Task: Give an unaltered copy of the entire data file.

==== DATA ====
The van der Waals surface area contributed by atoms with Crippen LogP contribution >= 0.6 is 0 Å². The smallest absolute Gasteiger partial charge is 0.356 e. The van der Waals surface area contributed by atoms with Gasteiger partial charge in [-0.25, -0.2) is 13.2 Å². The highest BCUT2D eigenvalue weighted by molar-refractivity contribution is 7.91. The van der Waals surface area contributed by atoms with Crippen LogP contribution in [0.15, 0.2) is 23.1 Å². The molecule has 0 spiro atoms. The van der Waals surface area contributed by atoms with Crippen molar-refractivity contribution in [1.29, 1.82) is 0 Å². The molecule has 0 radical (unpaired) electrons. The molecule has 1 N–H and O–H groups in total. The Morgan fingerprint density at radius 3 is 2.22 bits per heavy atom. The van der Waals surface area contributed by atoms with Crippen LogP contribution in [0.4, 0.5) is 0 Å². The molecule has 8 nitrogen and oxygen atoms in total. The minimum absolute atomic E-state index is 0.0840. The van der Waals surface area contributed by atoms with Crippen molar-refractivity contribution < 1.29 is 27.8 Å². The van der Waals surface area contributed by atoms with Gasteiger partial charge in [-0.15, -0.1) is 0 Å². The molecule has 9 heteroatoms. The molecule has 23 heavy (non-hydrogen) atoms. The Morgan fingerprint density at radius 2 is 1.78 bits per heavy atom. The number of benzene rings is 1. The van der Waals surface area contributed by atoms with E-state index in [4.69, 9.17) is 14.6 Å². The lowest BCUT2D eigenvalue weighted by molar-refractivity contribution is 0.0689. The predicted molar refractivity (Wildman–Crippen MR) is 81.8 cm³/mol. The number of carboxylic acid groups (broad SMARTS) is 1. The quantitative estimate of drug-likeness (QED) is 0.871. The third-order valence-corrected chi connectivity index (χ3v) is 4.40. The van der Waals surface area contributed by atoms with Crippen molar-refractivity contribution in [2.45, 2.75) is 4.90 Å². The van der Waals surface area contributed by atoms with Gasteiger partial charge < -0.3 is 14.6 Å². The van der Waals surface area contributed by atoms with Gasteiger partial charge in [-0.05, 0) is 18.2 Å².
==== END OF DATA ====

The van der Waals surface area contributed by atoms with Crippen LogP contribution >= 0.6 is 0 Å². The smallest absolute Gasteiger partial charge is 0.356 e. The van der Waals surface area contributed by atoms with Gasteiger partial charge in [-0.25, -0.2) is 13.2 Å². The highest BCUT2D eigenvalue weighted by molar-refractivity contribution is 7.91. The van der Waals surface area contributed by atoms with Crippen LogP contribution in [0.15, 0.2) is 23.1 Å². The molecule has 0 spiro atoms. The van der Waals surface area contributed by atoms with Crippen molar-refractivity contribution in [1.29, 1.82) is 0 Å². The molecule has 0 radical (unpaired) electrons. The molecule has 1 N–H and O–H groups in total. The Morgan fingerprint density at radius 3 is 2.22 bits per heavy atom. The van der Waals surface area contributed by atoms with Crippen LogP contribution in [0.4, 0.5) is 0 Å². The molecule has 8 nitrogen and oxygen atoms in total. The minimum absolute atomic E-state index is 0.0840. The van der Waals surface area contributed by atoms with Crippen molar-refractivity contribution < 1.29 is 27.8 Å². The van der Waals surface area contributed by atoms with Gasteiger partial charge in [-0.15, -0.1) is 0 Å². The molecule has 9 heteroatoms. The molecule has 23 heavy (non-hydrogen) atoms. The Morgan fingerprint density at radius 2 is 1.78 bits per heavy atom. The number of benzene rings is 1. The van der Waals surface area contributed by atoms with E-state index in [4.69, 9.17) is 14.6 Å². The lowest BCUT2D eigenvalue weighted by molar-refractivity contribution is 0.0689. The predicted molar refractivity (Wildman–Crippen MR) is 81.8 cm³/mol. The number of carboxylic acid groups (broad SMARTS) is 1. The quantitative estimate of drug-likeness (QED) is 0.871. The third-order valence-corrected chi connectivity index (χ3v) is 4.40. The van der Waals surface area contributed by atoms with Crippen molar-refractivity contribution in [2.45, 2.75) is 4.90 Å². The van der Waals surface area contributed by atoms with Gasteiger partial charge < -0.3 is 14.6 Å². The van der Waals surface area contributed by atoms with Gasteiger partial charge in [-0.05, 0) is 18.2 Å².